“The fact that the state at times took temporary custody of Joshua [DeShaney] did not make the state his personal guardian after it released him.” No but the fact that it released him to an abusive father several times shows a clear misunderstanding of the situation, all the while the mother was thinking the child was in good, prudent hands.

“If the state has a financial obligation to Joshua, it must be democratically ascertained through protection of state tort (personal injury) law rather than through the due process clause.” Not true with regard to the public duty doctrine. Thus, while South v. Maryland barred a tort suit leaving indictment open, DeShaney v. Winnebago Social Services bars a due process clause suit claiming to leave open a tort suit that is not open. Of course in both cases the courts felt the need to leave some recourse open, as otherwise the notion arises of duty without responsibility, which is, to say the least, hard to chew.

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“Justice Sonia Sotomayor has noted a “disturbing trend” of siding with police officers using excessive force with qualified immunity, describing it as “sanctioning a ‘shoot first, think later’ approach to policing.” She stated: “We have not hesitated to summarily reverse courts for wrongly denying officers the protection of qualified immunity in cases involving the use of force…But we rarely intervene where courts wrongly afford officers the benefit of qualified immunity in these same cases.”” (Wikipedia page Qualified Immunity)

This is the topic of qualified immunity, with which I wish I were more familiar because I guess that’s part of what is knowing one’s rights…

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THE NASA Psychic

How many Americans know Apollo was a psychic program?

“Jonsson is most notable for his long-distance telepathy experiment during the Apollo 14 mission in 1971. Four psychics on earth were chosen to receive telepathic signals from astronaut Edgar Mitchell in space.” (Wikipedia page Olof Jonsson)

Are we supposed then, according to NASA, a federal agency, to believe in extrasensory perception (ESP)? Obviously yes because one does not fund a “long-distance telepathy experiment” if one does not believe in short-distance telepathy. Think of it: a federal agency funding a long-distance telepathy experiment between space and the earth while it was not convinced that telepathy occurs here on earth. Does it make any sense?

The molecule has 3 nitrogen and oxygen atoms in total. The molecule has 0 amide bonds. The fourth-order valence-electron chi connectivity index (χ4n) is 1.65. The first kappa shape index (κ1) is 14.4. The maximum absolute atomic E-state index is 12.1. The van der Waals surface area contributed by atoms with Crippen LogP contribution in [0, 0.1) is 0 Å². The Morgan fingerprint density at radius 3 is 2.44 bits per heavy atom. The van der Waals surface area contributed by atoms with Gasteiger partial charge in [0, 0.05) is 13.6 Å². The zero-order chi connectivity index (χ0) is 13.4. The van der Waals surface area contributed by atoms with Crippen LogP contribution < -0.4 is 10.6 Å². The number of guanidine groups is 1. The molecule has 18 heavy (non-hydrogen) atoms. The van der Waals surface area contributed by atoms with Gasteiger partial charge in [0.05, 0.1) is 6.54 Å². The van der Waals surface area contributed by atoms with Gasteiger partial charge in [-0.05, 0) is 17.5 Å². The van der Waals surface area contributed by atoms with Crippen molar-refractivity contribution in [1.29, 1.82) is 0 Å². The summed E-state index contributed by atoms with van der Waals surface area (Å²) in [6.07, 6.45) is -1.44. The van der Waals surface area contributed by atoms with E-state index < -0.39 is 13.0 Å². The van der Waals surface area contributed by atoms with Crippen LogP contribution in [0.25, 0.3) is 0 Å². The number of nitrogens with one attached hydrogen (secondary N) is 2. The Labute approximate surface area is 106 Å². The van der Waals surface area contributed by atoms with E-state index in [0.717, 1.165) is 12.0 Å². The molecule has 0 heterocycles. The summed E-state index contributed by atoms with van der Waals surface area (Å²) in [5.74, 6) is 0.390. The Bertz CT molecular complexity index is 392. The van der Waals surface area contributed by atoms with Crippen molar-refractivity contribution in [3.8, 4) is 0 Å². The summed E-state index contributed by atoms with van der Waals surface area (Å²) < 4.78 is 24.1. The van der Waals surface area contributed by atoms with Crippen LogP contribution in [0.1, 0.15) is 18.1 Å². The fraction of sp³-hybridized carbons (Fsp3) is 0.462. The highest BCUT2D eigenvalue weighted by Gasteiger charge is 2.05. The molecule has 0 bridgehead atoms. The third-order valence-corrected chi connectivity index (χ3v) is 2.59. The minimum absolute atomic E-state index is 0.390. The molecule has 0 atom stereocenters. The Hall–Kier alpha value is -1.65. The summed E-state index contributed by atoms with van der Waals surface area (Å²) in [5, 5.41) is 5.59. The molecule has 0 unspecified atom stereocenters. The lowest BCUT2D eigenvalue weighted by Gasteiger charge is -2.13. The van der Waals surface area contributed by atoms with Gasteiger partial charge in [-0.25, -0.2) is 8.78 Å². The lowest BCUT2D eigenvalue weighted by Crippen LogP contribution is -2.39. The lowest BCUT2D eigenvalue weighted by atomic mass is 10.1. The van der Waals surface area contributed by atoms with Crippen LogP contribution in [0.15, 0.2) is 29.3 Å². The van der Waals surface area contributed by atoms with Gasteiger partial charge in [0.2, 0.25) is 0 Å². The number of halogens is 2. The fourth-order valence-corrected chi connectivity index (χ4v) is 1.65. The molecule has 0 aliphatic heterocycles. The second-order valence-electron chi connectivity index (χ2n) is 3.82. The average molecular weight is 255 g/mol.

Likewise, the fact that the experiment was, as the Wikipedia page adds, a “complete failure” cannot by itself disprove ESP but only, if anything, “long-distance” ESP. Therefore, without an express statement to the contrary by NASA, it must be said to endorse ESP.

NASA picture of Apollo 14 manned moon landing, with the same kind of lunar breeze effect flag as in 1969 (see Law 12).

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Canada: Conservatives’ attempts to protect platform users’ speech online is blocked. A bad result for free speech in Canada.

Let’s face it: Canada never was a free-speech country. U.S. envoys never pressed it to become one and how would they when their bosses at home had rather have the same anti-free speech policy at home too? I told you already, for that it takes independent judges tenured for life. Among politicians it’s always the opposition that defends free speech, but when it gets to governement there’s no more of that bullsh*t, it’s censorship bills one after the other, all of them. Prove me wrong.

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Given the basic fact that Twitter and Facebook censor all opponents of the Democratic Party, this censorship is state action in all states and localities governed by Democrats, and the platforms are amenable to courts for abridgment of First Amendment rights by the inhabitants of these states and localities. The ideological nexus is obvious. The U.S. federal government being currently under a president of the Democratic Party, these platforms’ censorship is now state action in all the territory of the Union.